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Paul Knauls stands in front of the Paul & Geneva Knauls Building during a February dedication ceremony.
Saundra Sorenson
Published: 28 March 2024

The 31 studio and one-bedroom units are open to households earning up to 60% of the area median income, with preference given to veterans.

Fittingly, the new development is named after Air Force veteran and unofficial “mayor of Northeast Portland” Paul Knauls and his late wife, Geneva.

“I think it’s just a beautiful building,” Knauls, 93, said.

knauls affordable housing bldgPaul Knauls and his granddaughter stand outside the Paul & Geneva Knauls Building. (Photo courtesy of Paul Knauls)
“I actually took my granddaughter, she was here from Washington D.C., and I took her by to see it and she was just ecstatic – her grandma’s name and her grandfather’s name on the building!”

The Knauls were not unfamiliar with namesake buildings, having operated Geneva’s Shear Perfection salon, where Geneva worked for 36 years. The neighborhood institution stayed open even after her death in 2014, and was closed during the pandemic. There was also Geneva’s Restaurant and Lounge on North Williams Avenue and the popular night spot The Cotton Club on North Vancouver Avenue.

But this time, Knauls was approached by leaders at Self Enhancement Inc., which launched Alberta Alive to strengthen Portland's historically Black communities displaced by gentrification and transit projects. The organization’s mission statement, in part, is to restore to Black residents a sense of belonging. Their three new buildings – the Knauls at 780 NE Alberta St., the Dr. Darrell Millner Building (5050 N Interstate Ave.) and the Ronnie Herndon Building (510 NE Alberta St.) are all income-restricted and named for living legends in the Black community.

Knauls requested that his late wife’s name be included on the building.

Asked what Geneva would have thought of the tribute, Knauls said, ““She would’ve cared less! Geneva was just so cool. She probably would’ve said, ‘I don’t want my name up there,’ or she’d probably just tell me, ‘Whatever you want to do, Paul.’”

knauls affordable housing paulPaul Knauls in front of the image and story that will greet residents of the Paul & Geneva Knauls Building. He added, “ It was a great marriage – 49 years.”

Now, a photo of Geneva and her husband greet all who enter the Paul & Geneva Knauls Building. They also appear in a mural that will soon be hung on the outside of the building. And despite Geneva’s modesty, Knauls suspects she drew the larger crowd at a recent dedication ceremony.

“They only invited 35 people, but about 160 people showed up because they knew that they had to be there to see Geneva’s name on the building,” he said.

They will be in good company on the mural alongside head of the National Association for Black Veterans Gwendolyn Worthy, the Rev. W.G. Hardy of Highland Church, former state Sen. Avel Gordly, former Superintendent of Portland Public Schools Matthew Prophet and former Portland City Commissioner Charles Jordan.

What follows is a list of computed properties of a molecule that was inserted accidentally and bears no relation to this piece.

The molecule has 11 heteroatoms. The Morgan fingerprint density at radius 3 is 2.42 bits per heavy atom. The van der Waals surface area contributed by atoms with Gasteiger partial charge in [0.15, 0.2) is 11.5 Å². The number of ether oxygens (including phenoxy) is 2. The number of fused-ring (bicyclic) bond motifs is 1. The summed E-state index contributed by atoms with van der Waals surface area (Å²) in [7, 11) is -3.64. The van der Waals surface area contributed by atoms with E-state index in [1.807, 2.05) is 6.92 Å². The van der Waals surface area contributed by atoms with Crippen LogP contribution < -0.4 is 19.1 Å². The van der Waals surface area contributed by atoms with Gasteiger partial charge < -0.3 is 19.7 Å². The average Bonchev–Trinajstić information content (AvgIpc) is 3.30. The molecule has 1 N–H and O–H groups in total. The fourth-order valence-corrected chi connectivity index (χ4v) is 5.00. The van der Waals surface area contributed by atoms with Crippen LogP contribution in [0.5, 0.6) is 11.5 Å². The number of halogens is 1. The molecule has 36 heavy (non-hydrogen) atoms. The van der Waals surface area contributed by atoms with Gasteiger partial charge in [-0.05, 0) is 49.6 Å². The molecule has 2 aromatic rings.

A Veteran Supporting Veterans

While the other two Alberta Alive buildings offer units with up to three bedrooms, the smaller units in the Knauls building underscore its focus on serving military veterans.

“SEI is going to help the vets living there if they have any problems getting back on their feet – getting their lives back on track,” Knauls said, describing the on-site case management that is available alongside other amenities like energy efficient appliances, secure entry, a community room, laundry facilities and indoor bike storage.

Knauls himself has devoted his time and energy to the National Association of Black Veterans.

The organization grew out of a particularly ugly history.

In Knauls’ lifetime, he said, “when the veterans came out of the Army – especially the Black veterans – they would lose their records – it was just discrimination, to make sure they didn’t get the benefits, so some people were out of the service and had served for 10, 20, up to 30 years – they still didn’t get their benefits.

“What we do is for the vets that don’t get their benefits because of some type of paperwork (error), we help them,” he said.

“We work and we get those benefits for them. In the last 20 years we’ve got about $20 million worth of benefits for veterans in Washington and Oregon, and to have my name up there associated with the NAB Vets – it’s just great.”

Knauls was particularly honored to have a number of NAB Vets at the dedication ceremony.

“It’s just an extraordinary facility, especially for veterans,” Knauls said. “The biggest problem I have is everyone’s calling me, everybody wants to live in my building! I have people from out of state calling, ‘I’m relocating back to Portland, I’d sure like to live there.’ I have to tell them it’s for veterans.”

The Paul & Geneva Knauls Building will be operated by Do Good Multnomah. Residents at the property will be referred through the Veteran Affairs’ VASH program and the Joint Office of Homeless Services Adult Coordinated Access.

For more information on the Paul & Geneva Knauls Building and other Alberta Alive properties, visit www.albertaalive.com

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